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Four’s a Crowd (1938)

I’ve watched six of the nine pairings actors Errol Flynn and Olivia de Havilland would star in together, and yet I think Four’s a Crowd remains one of the least seen. It’s easy to figure out why; the movie is a light, screwball comedy, not at all in the same vein as the couple’s large-scale period pieces. But, ironically, the movie itself is right in the wheelhouse of what made the two so appealing. It’s directed by Michael Curtiz, the man behind several of Flynn’s best movies, but it ignores a fundamental element that makes a Flynn/de Havilland picture sing. Regardless, it’s a funny and charming entry into the screwball genre that fans of the pair, as well as just dizzying romantic comedy in general, should see.

Bob Lansford (Flynn) is a former newspaperman who’s found success in public relations, giving old wealthy executives a chance to redeem their image (while donating to charitable causes). He gets dragged into a disagreement led by reporter Jean Christy (Rosalind Russell) that sees Bob faux-courting the flighty Lorri Dillingwell (de Havilland), all the while trying to keep love, writing, and publicity managed.

Four’s a Crowd seems so odd when you look at what Errol Flynn, specifically, is known for. Watching him and De Havilland navigate standard romantic entanglements seems so simplistic if you’ve been raised on their swashbuckling tales, and yet the two never miss a beat in this frothy comedy. This is Flynn’s feature, with his smooth-talking Bob Lansford so perfectly suited to what essentially is a social media manager today. (Seriously, this movie looks at reputation management in 1938 in a way that’s no different today.) For Bob, his goal is to promote powerful men while simultaneously forcing them to do good. At the same time, Flynn remains a ladies man whose game is so smooth butter melts.

But he’s only pulled into events through the work of Jean Christy. Sure, Rosalind Russell is pretty much playing Hildy Johnson from His Girl Friday (1940), making this an audition for the character, but where that character was a fast-talking, wisecracking dame, Jean is subtler. You never completely buy her relationship with Bob, but that’s more so because the audience knows De Havilland is here and the two just go together. In fact, I’ve heard it said that Curtiz and the execs believed this movie didn’t do better because Flynn and De Havilland didn’t end up together at the end.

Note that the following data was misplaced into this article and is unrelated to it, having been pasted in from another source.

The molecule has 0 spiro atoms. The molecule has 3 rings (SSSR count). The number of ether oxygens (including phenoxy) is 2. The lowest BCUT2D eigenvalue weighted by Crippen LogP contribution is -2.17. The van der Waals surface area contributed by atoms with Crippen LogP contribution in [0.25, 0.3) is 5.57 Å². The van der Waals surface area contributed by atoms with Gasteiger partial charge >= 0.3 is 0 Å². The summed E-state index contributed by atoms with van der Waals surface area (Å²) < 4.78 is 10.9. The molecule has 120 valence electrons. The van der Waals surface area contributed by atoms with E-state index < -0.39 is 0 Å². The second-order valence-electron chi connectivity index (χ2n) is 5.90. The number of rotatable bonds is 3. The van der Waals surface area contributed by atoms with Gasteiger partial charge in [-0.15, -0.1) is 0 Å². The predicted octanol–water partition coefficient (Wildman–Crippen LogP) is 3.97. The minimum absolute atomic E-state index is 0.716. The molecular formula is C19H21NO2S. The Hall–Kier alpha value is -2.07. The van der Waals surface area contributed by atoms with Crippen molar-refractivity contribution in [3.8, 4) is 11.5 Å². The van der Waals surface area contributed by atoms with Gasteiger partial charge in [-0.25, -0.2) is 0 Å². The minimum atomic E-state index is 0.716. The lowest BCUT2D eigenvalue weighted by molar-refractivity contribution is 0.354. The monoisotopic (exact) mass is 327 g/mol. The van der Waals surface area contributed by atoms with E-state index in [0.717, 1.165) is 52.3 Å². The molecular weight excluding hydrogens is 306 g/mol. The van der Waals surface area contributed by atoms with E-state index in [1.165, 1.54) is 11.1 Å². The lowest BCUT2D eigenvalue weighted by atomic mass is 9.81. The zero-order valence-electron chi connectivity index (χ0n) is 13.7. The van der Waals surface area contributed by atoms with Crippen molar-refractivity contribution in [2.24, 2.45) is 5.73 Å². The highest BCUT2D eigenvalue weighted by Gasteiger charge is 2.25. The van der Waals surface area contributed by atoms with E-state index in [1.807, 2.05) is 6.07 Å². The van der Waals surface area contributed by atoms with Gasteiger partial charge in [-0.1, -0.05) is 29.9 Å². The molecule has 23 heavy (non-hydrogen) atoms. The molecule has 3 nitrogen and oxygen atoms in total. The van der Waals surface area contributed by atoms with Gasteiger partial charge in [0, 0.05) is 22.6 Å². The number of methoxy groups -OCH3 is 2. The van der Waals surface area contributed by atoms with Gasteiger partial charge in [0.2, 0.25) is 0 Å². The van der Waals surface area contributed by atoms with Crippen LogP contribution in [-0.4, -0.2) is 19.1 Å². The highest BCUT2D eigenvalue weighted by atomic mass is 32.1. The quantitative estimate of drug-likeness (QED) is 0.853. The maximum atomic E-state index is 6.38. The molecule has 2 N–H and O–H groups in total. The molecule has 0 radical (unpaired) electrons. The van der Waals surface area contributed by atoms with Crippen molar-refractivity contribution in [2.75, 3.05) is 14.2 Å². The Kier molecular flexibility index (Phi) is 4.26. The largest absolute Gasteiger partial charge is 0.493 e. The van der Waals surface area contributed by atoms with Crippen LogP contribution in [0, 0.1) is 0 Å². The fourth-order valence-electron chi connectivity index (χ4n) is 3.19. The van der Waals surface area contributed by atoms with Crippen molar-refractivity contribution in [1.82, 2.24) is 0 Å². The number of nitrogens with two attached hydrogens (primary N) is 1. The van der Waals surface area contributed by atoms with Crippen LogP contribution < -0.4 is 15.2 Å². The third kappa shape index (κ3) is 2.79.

And this line of thinking makes sense because the two are just so cute together. Where Bob and Jean’s relationship is of the combative type – she’s too domineering, he’s too much of a smooth talker – the chemistry between Bob and the daffy Lorri is so cute. De Havilland plays a girlish, spritely young woman who is the apple of nearly everyone’s eye, but mostly newspaper owner Pat Buckley (Patrick Knowles who is no competition for Flynn). When De Havilland and Flynn are together there’s a naturalness to their interactions. She squeals and giggles, but they have far more sexual potency than Bob and Jean do. You can practically see the screenwriters working at the end to make the finale work as the couples end up with the “right” partners.

Four’s a Crowd is so darling even if Flynn and De Havilland aren’t the main couple. It shows that each has impeccable comedic timing and is fun in a completely different way from the films they were regularly teamed up in. If you want to laugh while rooting for them, this is the best.

Ronnie Rating:

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Kristen Lopez View All

A freelance film critic whose work fuels the Rotten Tomatoes meter. I've been published on The Hollywood Reporter, Remezcla, and The Daily Beast. I've been featured in the L.A. Times. I currently run two podcasts, Citizen Dame and Ticklish Business.

3 thoughts on “Four’s a Crowd (1938) Leave a comment

  1. Errol’s comedic talents were under used. In fours a crowd he had quick comebacks that wee perfectly timed with great facial expressions.
    Olivia as well! I love them in this movie. He’s really cute in The Perfect Specimen too!
    Thanks for the review.

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